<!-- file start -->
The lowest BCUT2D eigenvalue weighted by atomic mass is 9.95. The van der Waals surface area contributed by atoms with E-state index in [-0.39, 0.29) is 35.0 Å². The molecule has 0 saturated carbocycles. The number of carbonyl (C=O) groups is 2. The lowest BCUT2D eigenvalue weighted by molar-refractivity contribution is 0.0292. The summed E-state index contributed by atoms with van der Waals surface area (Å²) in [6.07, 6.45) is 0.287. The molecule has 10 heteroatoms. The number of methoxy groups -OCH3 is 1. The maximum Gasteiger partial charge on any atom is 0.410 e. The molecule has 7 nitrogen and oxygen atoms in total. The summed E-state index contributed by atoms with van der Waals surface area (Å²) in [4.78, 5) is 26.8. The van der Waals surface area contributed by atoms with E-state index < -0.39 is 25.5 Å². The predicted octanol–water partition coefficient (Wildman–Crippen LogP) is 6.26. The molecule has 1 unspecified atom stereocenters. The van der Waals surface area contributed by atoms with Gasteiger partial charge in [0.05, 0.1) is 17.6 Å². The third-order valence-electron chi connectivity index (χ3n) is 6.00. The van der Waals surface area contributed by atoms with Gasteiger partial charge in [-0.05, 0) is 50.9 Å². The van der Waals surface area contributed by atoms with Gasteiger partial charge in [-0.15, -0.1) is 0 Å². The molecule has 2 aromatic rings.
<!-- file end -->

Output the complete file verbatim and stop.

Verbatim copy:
The lowest BCUT2D eigenvalue weighted by atomic mass is 9.95. The van der Waals surface area contributed by atoms with E-state index in [-0.39, 0.29) is 35.0 Å². The molecule has 0 saturated carbocycles. The number of carbonyl (C=O) groups is 2. The lowest BCUT2D eigenvalue weighted by molar-refractivity contribution is 0.0292. The summed E-state index contributed by atoms with van der Waals surface area (Å²) in [6.07, 6.45) is 0.287. The molecule has 10 heteroatoms. The number of methoxy groups -OCH3 is 1. The maximum Gasteiger partial charge on any atom is 0.410 e. The molecule has 7 nitrogen and oxygen atoms in total. The summed E-state index contributed by atoms with van der Waals surface area (Å²) in [4.78, 5) is 26.8. The van der Waals surface area contributed by atoms with E-state index < -0.39 is 25.5 Å². The predicted octanol–water partition coefficient (Wildman–Crippen LogP) is 6.26. The molecule has 1 unspecified atom stereocenters. The van der Waals surface area contributed by atoms with Gasteiger partial charge in [0.05, 0.1) is 17.6 Å². The third-order valence-electron chi connectivity index (χ3n) is 6.00. The van der Waals surface area contributed by atoms with Gasteiger partial charge in [-0.05, 0) is 50.9 Å². The van der Waals surface area contributed by atoms with Gasteiger partial charge in [-0.15, -0.1) is 0 Å². The molecule has 2 aromatic rings.